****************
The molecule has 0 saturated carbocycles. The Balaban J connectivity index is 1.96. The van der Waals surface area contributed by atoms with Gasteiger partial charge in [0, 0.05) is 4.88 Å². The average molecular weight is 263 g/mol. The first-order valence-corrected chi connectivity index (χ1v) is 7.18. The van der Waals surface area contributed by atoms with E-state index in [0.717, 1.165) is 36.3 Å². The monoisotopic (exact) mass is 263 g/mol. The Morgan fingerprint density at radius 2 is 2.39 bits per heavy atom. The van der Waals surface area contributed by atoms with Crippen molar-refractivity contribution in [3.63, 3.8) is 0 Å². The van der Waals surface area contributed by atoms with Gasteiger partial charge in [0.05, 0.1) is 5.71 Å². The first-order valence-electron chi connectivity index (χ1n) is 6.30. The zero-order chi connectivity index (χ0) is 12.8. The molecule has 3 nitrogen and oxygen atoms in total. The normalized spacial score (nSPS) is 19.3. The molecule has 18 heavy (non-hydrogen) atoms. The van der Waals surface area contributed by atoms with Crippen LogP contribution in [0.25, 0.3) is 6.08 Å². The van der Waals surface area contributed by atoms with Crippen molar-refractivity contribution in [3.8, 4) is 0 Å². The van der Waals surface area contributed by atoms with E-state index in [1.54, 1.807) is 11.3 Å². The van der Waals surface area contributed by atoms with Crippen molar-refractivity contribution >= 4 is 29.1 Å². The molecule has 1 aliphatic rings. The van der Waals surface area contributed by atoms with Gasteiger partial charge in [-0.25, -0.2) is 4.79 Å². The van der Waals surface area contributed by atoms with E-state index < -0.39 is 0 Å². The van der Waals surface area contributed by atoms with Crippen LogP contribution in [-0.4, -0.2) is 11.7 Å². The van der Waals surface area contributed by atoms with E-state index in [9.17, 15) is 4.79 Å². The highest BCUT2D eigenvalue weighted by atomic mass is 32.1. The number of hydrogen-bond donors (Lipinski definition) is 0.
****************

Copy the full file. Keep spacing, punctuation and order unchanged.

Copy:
The molecule has 0 saturated carbocycles. The Balaban J connectivity index is 1.96. The van der Waals surface area contributed by atoms with Gasteiger partial charge in [0, 0.05) is 4.88 Å². The average molecular weight is 263 g/mol. The first-order valence-corrected chi connectivity index (χ1v) is 7.18. The van der Waals surface area contributed by atoms with E-state index in [0.717, 1.165) is 36.3 Å². The monoisotopic (exact) mass is 263 g/mol. The Morgan fingerprint density at radius 2 is 2.39 bits per heavy atom. The van der Waals surface area contributed by atoms with Crippen molar-refractivity contribution in [3.63, 3.8) is 0 Å². The van der Waals surface area contributed by atoms with Gasteiger partial charge in [0.05, 0.1) is 5.71 Å². The first-order valence-electron chi connectivity index (χ1n) is 6.30. The zero-order chi connectivity index (χ0) is 12.8. The molecule has 3 nitrogen and oxygen atoms in total. The normalized spacial score (nSPS) is 19.3. The molecule has 18 heavy (non-hydrogen) atoms. The van der Waals surface area contributed by atoms with Crippen LogP contribution in [0.25, 0.3) is 6.08 Å². The van der Waals surface area contributed by atoms with Crippen molar-refractivity contribution in [3.8, 4) is 0 Å². The van der Waals surface area contributed by atoms with E-state index in [1.54, 1.807) is 11.3 Å². The van der Waals surface area contributed by atoms with Crippen molar-refractivity contribution >= 4 is 29.1 Å². The molecule has 1 aliphatic rings. The van der Waals surface area contributed by atoms with Gasteiger partial charge in [-0.25, -0.2) is 4.79 Å². The van der Waals surface area contributed by atoms with E-state index < -0.39 is 0 Å². The van der Waals surface area contributed by atoms with Crippen LogP contribution in [-0.4, -0.2) is 11.7 Å². The van der Waals surface area contributed by atoms with E-state index in [9.17, 15) is 4.79 Å². The highest BCUT2D eigenvalue weighted by atomic mass is 32.1. The number of hydrogen-bond donors (Lipinski definition) is 0.